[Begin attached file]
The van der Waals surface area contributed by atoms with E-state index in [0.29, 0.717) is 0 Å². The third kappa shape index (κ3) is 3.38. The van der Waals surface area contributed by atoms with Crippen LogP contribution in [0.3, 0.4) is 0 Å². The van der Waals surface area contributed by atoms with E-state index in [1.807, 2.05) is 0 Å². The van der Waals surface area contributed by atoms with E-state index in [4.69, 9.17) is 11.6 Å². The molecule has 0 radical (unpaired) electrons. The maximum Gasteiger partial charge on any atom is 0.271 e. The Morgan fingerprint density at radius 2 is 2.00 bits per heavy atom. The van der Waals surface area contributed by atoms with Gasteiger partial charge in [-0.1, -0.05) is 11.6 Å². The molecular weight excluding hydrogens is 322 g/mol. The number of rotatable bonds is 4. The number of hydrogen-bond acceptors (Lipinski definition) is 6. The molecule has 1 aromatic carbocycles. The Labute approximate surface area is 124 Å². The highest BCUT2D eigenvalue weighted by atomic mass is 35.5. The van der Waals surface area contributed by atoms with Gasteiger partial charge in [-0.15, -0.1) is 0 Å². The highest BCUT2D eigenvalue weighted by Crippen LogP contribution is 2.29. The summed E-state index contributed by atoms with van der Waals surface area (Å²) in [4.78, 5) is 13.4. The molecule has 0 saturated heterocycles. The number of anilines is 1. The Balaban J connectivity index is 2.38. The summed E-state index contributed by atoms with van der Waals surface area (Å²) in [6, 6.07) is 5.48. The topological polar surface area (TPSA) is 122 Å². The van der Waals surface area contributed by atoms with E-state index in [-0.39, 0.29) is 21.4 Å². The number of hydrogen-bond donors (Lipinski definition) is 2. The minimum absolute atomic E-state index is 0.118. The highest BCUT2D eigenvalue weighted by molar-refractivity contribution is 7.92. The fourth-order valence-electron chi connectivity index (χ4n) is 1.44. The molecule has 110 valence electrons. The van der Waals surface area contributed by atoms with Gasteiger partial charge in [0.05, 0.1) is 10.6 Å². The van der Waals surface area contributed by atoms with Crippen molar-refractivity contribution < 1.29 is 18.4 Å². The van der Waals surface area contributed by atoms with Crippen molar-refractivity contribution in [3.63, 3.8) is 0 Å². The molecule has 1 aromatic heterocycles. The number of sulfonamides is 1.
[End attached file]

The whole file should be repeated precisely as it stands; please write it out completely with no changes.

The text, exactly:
The van der Waals surface area contributed by atoms with E-state index in [0.29, 0.717) is 0 Å². The third kappa shape index (κ3) is 3.38. The van der Waals surface area contributed by atoms with Crippen LogP contribution in [0.3, 0.4) is 0 Å². The van der Waals surface area contributed by atoms with E-state index in [1.807, 2.05) is 0 Å². The van der Waals surface area contributed by atoms with E-state index in [4.69, 9.17) is 11.6 Å². The molecule has 0 radical (unpaired) electrons. The maximum Gasteiger partial charge on any atom is 0.271 e. The Morgan fingerprint density at radius 2 is 2.00 bits per heavy atom. The van der Waals surface area contributed by atoms with Gasteiger partial charge in [-0.1, -0.05) is 11.6 Å². The molecular weight excluding hydrogens is 322 g/mol. The number of rotatable bonds is 4. The number of hydrogen-bond acceptors (Lipinski definition) is 6. The molecule has 1 aromatic carbocycles. The Labute approximate surface area is 124 Å². The highest BCUT2D eigenvalue weighted by atomic mass is 35.5. The van der Waals surface area contributed by atoms with Gasteiger partial charge in [-0.15, -0.1) is 0 Å². The highest BCUT2D eigenvalue weighted by Crippen LogP contribution is 2.29. The summed E-state index contributed by atoms with van der Waals surface area (Å²) in [4.78, 5) is 13.4. The molecule has 0 saturated heterocycles. The number of anilines is 1. The Balaban J connectivity index is 2.38. The summed E-state index contributed by atoms with van der Waals surface area (Å²) in [6, 6.07) is 5.48. The topological polar surface area (TPSA) is 122 Å². The van der Waals surface area contributed by atoms with E-state index in [-0.39, 0.29) is 21.4 Å². The number of hydrogen-bond donors (Lipinski definition) is 2. The minimum absolute atomic E-state index is 0.118. The highest BCUT2D eigenvalue weighted by molar-refractivity contribution is 7.92. The fourth-order valence-electron chi connectivity index (χ4n) is 1.44. The molecule has 110 valence electrons. The van der Waals surface area contributed by atoms with Gasteiger partial charge in [0.05, 0.1) is 10.6 Å². The van der Waals surface area contributed by atoms with Crippen molar-refractivity contribution < 1.29 is 18.4 Å². The van der Waals surface area contributed by atoms with Crippen molar-refractivity contribution in [3.63, 3.8) is 0 Å². The molecule has 1 aromatic heterocycles. The number of sulfonamides is 1.